I arrived in Primrose Hill a long time ago and thought there was nothing I hadn’t seen.
But what on earth has been going on this year? In March, suddenly, the skies cleared, with no tracks from the metal birds. We could see more children in the park on days when they normally disappear somewhere. We spotted roses, hollyhocks and jasmine out this year with blowsier flowers and clearer, sweeter scent. We even heard that our lime tree neighbours in Ainger Road are less sticky and have a purer green hue than we have seen for many decades. Every day has been a picnic day, but much of the human chat we can overhear has been sad or worried, irritated or confused.
This is such a far cry from the early days, when those “excellent Victorians” stacked up bricks as Regents Park Road was coming together. The builders worked fast, and the terrace appeared quickly, ending up handsome with big, clear windows looking out at the new park.
Our family had become known for our ability to thrive in polluted places, so we were the absolute favourite for those plucky developers in London. The smells of house-coal fires, horse manure and all manner of rubbish were sucked in by us, and we provided oxygen as nature intended. We loved the jingling, clopping, snorting sounds of horses, soon joined by delivery boys on bikes with bells. The gaslights came in and gave us such entertainment as the lights buzzed and flickered, hissing and smelling in a new way.
Nothing prepared me and my cousins for the roaring monsters that were the motorised chariots, however. It seemed impossible that they would ever get up Primrose Hill Road, and many a driver would swear and curse when their new vehicle gave up and stalled on the climb. Horses passed by with a superior glance, easily more reliable than the metal contraption, or so we thought.
Pretty soon the fire-breathing dragon near Gloucester Avenue was pouring out black smoke which tainted the lovely new houses, getting into every crevice and making our human neighbours cough and splutter. We continued to grow and expand in girth, puffing out oxygen as only we could.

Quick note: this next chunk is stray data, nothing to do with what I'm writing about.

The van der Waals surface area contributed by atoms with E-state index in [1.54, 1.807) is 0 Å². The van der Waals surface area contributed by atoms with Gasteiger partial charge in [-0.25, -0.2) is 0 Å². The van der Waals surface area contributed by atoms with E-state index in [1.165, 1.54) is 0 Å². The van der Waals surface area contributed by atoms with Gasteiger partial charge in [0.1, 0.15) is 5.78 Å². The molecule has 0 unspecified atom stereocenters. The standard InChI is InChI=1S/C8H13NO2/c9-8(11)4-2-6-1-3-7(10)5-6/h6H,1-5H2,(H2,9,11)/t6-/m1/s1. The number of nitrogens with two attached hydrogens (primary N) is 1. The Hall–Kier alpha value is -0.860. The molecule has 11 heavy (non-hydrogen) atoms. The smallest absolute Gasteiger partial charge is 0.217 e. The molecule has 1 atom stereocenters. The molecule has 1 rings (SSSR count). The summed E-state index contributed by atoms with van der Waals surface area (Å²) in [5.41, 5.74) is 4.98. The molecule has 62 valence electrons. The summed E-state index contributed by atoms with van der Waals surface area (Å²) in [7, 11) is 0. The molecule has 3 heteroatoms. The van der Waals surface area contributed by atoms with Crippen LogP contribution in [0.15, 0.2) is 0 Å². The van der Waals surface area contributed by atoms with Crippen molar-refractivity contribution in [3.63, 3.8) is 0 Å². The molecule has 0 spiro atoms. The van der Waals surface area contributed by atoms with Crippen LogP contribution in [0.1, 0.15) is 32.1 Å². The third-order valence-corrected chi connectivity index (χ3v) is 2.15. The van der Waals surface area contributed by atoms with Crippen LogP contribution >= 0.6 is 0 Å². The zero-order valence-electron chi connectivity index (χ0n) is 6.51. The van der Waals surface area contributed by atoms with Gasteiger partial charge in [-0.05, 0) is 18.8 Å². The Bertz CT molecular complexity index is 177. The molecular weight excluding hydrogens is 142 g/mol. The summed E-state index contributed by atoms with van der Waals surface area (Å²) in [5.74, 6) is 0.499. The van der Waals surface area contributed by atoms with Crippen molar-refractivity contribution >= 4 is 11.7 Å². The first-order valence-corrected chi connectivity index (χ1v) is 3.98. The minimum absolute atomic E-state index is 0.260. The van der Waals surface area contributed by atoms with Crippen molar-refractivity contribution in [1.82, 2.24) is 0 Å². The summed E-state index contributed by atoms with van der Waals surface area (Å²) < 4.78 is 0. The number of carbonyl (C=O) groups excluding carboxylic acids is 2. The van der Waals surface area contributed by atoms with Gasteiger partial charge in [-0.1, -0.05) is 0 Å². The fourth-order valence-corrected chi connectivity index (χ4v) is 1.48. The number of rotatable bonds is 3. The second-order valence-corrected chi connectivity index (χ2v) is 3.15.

It was eerily dark in the two wartimes. We didn’t know why everyone was fighting but the chatting in the park suggested that many people didn’t like others back then. I suppose the songs and stories helped to stoke the locals’ loyalty, but we were already a mixture of Orientalis and Occidentalis. When screeching lumps fell from the sky and exploded near us, smashing some rows of homes, we understood the terror a bit more.
How fast the years have moved, with my waistline growing ever larger and my roots pushing through the walls and pavement beside me. I am rather proud now, standing as a fine specimen of my type, enjoying my annual pollard that means I can live next to the houses. My leaves get to the size of dustbin lids and cause the sweeper such a headache every Autumn. Some of the oldest members of our family are about 250 now, living down in Kensington Gardens.
My soft leaves were stroked this morning by a boy walking past who had time to stop and chat, instead of rushing by. I was glad of his touch, connecting me with everything around. Each day, absorbing the wind and drinking in the sudden thunderstorms, we trees do our thing. Nothing really bothers us, we bend and sway before whatever comes along.
As the lockdown year passes, the traffic is back and there is a new type around that is quiet and doesn’t smoke. Picnics seem happier; there are smiles returning and neighbours chat in the street, but strangely far apart. I wonder if the air will stay so sweet.
“One touch of nature makes the whole world kin…” William Shakespeare